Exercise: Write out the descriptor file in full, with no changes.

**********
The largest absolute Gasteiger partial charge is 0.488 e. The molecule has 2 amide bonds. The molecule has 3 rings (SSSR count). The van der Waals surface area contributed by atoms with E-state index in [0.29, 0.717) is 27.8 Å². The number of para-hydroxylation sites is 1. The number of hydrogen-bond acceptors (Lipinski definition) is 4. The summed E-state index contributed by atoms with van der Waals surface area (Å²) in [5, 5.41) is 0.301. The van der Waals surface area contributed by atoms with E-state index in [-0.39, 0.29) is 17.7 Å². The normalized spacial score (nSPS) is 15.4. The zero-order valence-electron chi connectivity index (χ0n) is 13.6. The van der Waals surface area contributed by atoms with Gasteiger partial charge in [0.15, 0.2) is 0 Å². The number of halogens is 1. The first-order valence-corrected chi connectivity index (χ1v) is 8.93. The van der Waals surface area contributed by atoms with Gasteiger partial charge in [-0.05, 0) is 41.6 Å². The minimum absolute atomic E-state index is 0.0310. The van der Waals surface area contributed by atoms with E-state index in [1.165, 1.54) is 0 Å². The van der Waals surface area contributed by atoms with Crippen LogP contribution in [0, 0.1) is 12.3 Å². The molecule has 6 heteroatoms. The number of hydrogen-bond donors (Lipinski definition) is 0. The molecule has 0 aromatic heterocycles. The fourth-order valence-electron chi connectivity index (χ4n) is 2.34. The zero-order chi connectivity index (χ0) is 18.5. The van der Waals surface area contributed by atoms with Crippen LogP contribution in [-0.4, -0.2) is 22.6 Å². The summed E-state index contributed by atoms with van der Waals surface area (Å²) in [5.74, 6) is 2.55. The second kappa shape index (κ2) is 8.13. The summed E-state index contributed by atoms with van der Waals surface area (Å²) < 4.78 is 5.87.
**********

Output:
The largest absolute Gasteiger partial charge is 0.488 e. The molecule has 2 amide bonds. The molecule has 3 rings (SSSR count). The van der Waals surface area contributed by atoms with E-state index in [0.29, 0.717) is 27.8 Å². The number of para-hydroxylation sites is 1. The number of hydrogen-bond acceptors (Lipinski definition) is 4. The summed E-state index contributed by atoms with van der Waals surface area (Å²) in [5, 5.41) is 0.301. The van der Waals surface area contributed by atoms with E-state index in [-0.39, 0.29) is 17.7 Å². The normalized spacial score (nSPS) is 15.4. The zero-order valence-electron chi connectivity index (χ0n) is 13.6. The van der Waals surface area contributed by atoms with Gasteiger partial charge in [0.15, 0.2) is 0 Å². The number of halogens is 1. The first-order valence-corrected chi connectivity index (χ1v) is 8.93. The van der Waals surface area contributed by atoms with Gasteiger partial charge in [-0.05, 0) is 41.6 Å². The minimum absolute atomic E-state index is 0.0310. The van der Waals surface area contributed by atoms with E-state index in [1.165, 1.54) is 0 Å². The van der Waals surface area contributed by atoms with Crippen LogP contribution in [0, 0.1) is 12.3 Å². The molecule has 6 heteroatoms. The number of hydrogen-bond donors (Lipinski definition) is 0. The molecule has 0 aromatic heterocycles. The fourth-order valence-electron chi connectivity index (χ4n) is 2.34. The zero-order chi connectivity index (χ0) is 18.5. The van der Waals surface area contributed by atoms with Crippen LogP contribution in [-0.4, -0.2) is 22.6 Å². The summed E-state index contributed by atoms with van der Waals surface area (Å²) in [5.74, 6) is 2.55. The second kappa shape index (κ2) is 8.13. The summed E-state index contributed by atoms with van der Waals surface area (Å²) < 4.78 is 5.87.